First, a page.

25-year-old British dental hygenist Laura Hill didn’t expect to end up dead when she took off for Buenos Aires in August of 2007. While travelling with friends who likely had ties to drug trafficking, she was found lifeless in San Telmo on October 1, 2007, propped against an elevator with her organs removed.
Years later, her family is still searching for answers. The case was cataloged as a “dubious death” and swept under the rug without a full investigation under the Kirchner administration. But after Clarín published a special report, the case has been re-opened.
After a decade of silence from the government, Security Minister Patricia Bullrich agred to meet with Laura’s mother, Alison Hill, on Thursday in London. The meeting will be the first collaboration between Great Britain and Argentina on a drug trafficking inquiry.
The country’s new administration, with a new approach to corruption by police, has helped the case to re-gain traction, BBC reported.
"It's quite emotional really because now I have people who believe that Laura's death was definitely suspicious,” Hill told reporters last year. "She got herself involved with some very bad people and some very bad stuff, but now she may get the justice she deserves.
Since her daughter’s passing, Alison Hill, from Eastbourne, East Sussex, has dedicated her life to the work of a "detective mom." She built connections Buenos Aires to investigate the drug rings that caused her daughter’s death.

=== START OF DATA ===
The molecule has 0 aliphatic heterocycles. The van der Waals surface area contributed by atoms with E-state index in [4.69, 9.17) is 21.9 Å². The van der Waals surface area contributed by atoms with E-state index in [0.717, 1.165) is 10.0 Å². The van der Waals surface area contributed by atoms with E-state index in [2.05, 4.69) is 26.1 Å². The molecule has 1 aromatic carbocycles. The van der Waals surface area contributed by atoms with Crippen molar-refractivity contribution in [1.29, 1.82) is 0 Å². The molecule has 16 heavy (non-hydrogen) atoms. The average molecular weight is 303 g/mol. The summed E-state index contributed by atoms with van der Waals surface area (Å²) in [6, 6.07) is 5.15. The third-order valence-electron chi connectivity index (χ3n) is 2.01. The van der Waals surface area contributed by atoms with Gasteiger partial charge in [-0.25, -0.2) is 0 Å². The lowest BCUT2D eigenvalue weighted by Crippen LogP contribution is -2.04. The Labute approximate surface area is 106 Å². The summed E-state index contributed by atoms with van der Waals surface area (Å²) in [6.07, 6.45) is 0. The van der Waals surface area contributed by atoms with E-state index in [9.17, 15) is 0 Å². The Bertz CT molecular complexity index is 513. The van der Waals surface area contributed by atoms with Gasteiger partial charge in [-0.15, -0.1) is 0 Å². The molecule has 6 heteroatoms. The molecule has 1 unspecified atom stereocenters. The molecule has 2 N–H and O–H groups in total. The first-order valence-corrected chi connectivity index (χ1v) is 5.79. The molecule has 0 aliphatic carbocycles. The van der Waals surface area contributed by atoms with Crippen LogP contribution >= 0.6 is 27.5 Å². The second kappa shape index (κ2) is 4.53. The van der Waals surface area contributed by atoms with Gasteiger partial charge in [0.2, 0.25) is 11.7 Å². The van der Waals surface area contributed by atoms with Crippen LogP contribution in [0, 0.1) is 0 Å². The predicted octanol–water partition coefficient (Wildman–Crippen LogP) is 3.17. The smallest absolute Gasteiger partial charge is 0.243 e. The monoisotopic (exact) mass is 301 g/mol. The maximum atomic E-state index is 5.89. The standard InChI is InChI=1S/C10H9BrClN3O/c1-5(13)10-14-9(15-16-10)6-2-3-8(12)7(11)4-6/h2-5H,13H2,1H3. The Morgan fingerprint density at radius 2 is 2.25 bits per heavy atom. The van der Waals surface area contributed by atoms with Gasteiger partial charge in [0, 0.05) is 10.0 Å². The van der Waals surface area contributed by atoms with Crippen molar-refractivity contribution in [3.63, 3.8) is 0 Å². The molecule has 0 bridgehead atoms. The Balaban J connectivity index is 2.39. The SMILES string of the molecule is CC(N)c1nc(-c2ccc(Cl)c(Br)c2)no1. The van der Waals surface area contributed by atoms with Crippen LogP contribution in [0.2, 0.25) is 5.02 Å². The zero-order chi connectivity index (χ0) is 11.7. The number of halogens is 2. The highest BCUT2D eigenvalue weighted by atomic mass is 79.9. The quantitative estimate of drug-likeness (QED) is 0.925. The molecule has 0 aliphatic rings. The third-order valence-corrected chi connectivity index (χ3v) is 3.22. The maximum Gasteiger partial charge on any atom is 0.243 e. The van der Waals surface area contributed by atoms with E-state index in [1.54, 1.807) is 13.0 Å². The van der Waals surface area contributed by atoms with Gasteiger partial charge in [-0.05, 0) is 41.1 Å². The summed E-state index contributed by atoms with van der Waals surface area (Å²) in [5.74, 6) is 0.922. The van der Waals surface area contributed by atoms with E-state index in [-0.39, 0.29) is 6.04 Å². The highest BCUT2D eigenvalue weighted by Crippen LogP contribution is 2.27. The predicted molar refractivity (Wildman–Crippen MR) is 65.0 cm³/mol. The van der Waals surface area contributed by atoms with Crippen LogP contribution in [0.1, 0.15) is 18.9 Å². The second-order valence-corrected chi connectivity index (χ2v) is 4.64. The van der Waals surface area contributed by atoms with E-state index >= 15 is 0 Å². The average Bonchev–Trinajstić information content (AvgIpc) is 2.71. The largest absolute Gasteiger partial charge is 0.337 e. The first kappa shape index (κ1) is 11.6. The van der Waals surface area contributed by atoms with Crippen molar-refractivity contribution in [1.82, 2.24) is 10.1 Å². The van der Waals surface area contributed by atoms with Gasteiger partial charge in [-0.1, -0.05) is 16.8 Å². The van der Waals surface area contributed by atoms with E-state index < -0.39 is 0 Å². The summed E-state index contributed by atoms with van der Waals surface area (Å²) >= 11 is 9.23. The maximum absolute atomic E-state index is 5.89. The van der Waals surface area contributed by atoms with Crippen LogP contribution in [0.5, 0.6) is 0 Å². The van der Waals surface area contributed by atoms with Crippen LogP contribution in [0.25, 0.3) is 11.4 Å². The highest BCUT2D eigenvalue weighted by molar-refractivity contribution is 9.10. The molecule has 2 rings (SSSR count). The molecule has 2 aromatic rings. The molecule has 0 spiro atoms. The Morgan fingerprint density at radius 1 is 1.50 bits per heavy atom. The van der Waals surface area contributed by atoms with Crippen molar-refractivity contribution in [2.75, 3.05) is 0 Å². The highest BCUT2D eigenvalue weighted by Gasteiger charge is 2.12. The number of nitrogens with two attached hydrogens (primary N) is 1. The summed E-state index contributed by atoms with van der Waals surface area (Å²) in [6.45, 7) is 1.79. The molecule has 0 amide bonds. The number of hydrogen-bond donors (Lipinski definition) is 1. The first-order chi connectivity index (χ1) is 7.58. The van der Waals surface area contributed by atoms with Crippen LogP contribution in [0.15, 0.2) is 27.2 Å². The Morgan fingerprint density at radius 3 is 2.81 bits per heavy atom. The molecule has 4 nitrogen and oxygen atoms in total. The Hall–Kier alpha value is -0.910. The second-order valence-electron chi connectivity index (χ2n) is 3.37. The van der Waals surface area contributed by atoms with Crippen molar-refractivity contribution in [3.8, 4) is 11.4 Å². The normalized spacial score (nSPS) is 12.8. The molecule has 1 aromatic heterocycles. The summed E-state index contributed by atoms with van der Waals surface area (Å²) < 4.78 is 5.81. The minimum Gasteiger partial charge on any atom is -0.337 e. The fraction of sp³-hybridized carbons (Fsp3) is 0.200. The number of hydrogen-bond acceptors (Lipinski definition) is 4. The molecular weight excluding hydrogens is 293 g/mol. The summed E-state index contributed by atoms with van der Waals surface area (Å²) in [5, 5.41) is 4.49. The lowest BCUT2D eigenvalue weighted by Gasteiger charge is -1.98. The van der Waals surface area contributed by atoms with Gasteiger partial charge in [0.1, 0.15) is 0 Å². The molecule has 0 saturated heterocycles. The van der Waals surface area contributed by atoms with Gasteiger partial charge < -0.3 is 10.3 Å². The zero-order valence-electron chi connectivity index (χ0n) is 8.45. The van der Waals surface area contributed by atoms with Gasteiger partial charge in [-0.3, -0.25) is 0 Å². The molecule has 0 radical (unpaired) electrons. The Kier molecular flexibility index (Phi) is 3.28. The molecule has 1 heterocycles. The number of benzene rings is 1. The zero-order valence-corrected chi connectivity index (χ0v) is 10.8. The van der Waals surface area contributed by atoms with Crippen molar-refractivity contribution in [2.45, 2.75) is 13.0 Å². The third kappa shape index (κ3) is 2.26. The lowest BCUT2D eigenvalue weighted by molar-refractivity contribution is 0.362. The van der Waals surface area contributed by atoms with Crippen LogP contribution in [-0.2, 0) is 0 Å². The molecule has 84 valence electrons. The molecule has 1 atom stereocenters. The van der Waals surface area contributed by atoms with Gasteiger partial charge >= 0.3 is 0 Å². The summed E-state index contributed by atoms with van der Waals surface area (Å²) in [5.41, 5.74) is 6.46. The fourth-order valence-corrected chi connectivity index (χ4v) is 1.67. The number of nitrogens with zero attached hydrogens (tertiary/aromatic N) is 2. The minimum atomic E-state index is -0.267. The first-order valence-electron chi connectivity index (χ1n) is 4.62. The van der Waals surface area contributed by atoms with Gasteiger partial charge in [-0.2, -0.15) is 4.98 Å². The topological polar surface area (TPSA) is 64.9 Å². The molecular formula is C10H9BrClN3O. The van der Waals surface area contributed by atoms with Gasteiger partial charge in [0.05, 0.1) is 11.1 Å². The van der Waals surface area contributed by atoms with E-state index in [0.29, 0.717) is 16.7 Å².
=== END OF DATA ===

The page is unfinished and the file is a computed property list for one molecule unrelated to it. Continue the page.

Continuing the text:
"I've never given up, because I knew that it was all wrong in the very beginning. We got all the wrong information, Laura's death wasn't investigated, the apartment she was staying in wasn't searched,” Hill explained in an interview last year. "It's a catalogue of everything being wrong, and I wasn't prepared to just accept it."
Laura was found dead on the first floor of Chacabuco Street at 1100 in San Telmo, with her head resting on the elevator. Alison says the body was planted in plain sight, while she likely died elsewhere.
Laura had cocaine in her bloodstream at the time of death, but Alison does not believe it was self-induced. The woman believes that Laura was killed because she refused to transport drugs. East Sussex coroner Alan Craze ruled her death was "unexplained and suspicious".
Her death was ruled a "pulmonary edema and cocaine overdose.” But Hill’s mother thinks she was killed by a forced overdose when she refused to carry a shipment of druges for the Colombian drug ring Angelmiro Cáceres García, often called "El Mago" or "Tabla,” who had ties to a gang in London.